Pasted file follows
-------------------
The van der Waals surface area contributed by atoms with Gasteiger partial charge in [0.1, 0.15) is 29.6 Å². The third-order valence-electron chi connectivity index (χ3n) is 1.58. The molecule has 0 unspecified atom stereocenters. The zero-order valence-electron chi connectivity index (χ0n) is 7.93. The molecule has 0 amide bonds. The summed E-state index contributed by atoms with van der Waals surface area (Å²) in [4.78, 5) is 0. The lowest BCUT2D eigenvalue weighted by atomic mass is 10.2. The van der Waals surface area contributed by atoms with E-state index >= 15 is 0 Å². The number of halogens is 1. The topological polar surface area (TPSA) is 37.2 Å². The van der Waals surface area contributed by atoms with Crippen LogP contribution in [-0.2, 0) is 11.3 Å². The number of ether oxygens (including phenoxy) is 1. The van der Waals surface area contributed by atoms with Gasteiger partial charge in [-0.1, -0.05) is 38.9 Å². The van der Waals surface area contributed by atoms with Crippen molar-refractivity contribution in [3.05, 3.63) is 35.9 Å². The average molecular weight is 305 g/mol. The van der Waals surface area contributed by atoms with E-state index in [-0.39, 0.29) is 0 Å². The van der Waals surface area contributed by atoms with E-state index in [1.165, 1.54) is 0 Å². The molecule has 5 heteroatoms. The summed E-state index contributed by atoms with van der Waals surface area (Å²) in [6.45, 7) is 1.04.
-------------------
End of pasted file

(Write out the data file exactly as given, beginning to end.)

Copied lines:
The van der Waals surface area contributed by atoms with Gasteiger partial charge in [0.1, 0.15) is 29.6 Å². The third-order valence-electron chi connectivity index (χ3n) is 1.58. The molecule has 0 unspecified atom stereocenters. The zero-order valence-electron chi connectivity index (χ0n) is 7.93. The molecule has 0 amide bonds. The summed E-state index contributed by atoms with van der Waals surface area (Å²) in [4.78, 5) is 0. The lowest BCUT2D eigenvalue weighted by atomic mass is 10.2. The van der Waals surface area contributed by atoms with E-state index >= 15 is 0 Å². The number of halogens is 1. The topological polar surface area (TPSA) is 37.2 Å². The van der Waals surface area contributed by atoms with Crippen LogP contribution in [-0.2, 0) is 11.3 Å². The number of ether oxygens (including phenoxy) is 1. The van der Waals surface area contributed by atoms with Gasteiger partial charge in [-0.1, -0.05) is 38.9 Å². The van der Waals surface area contributed by atoms with Crippen molar-refractivity contribution in [3.05, 3.63) is 35.9 Å². The average molecular weight is 305 g/mol. The van der Waals surface area contributed by atoms with E-state index in [-0.39, 0.29) is 0 Å². The van der Waals surface area contributed by atoms with E-state index in [1.165, 1.54) is 0 Å². The molecule has 5 heteroatoms. The summed E-state index contributed by atoms with van der Waals surface area (Å²) in [6.45, 7) is 1.04.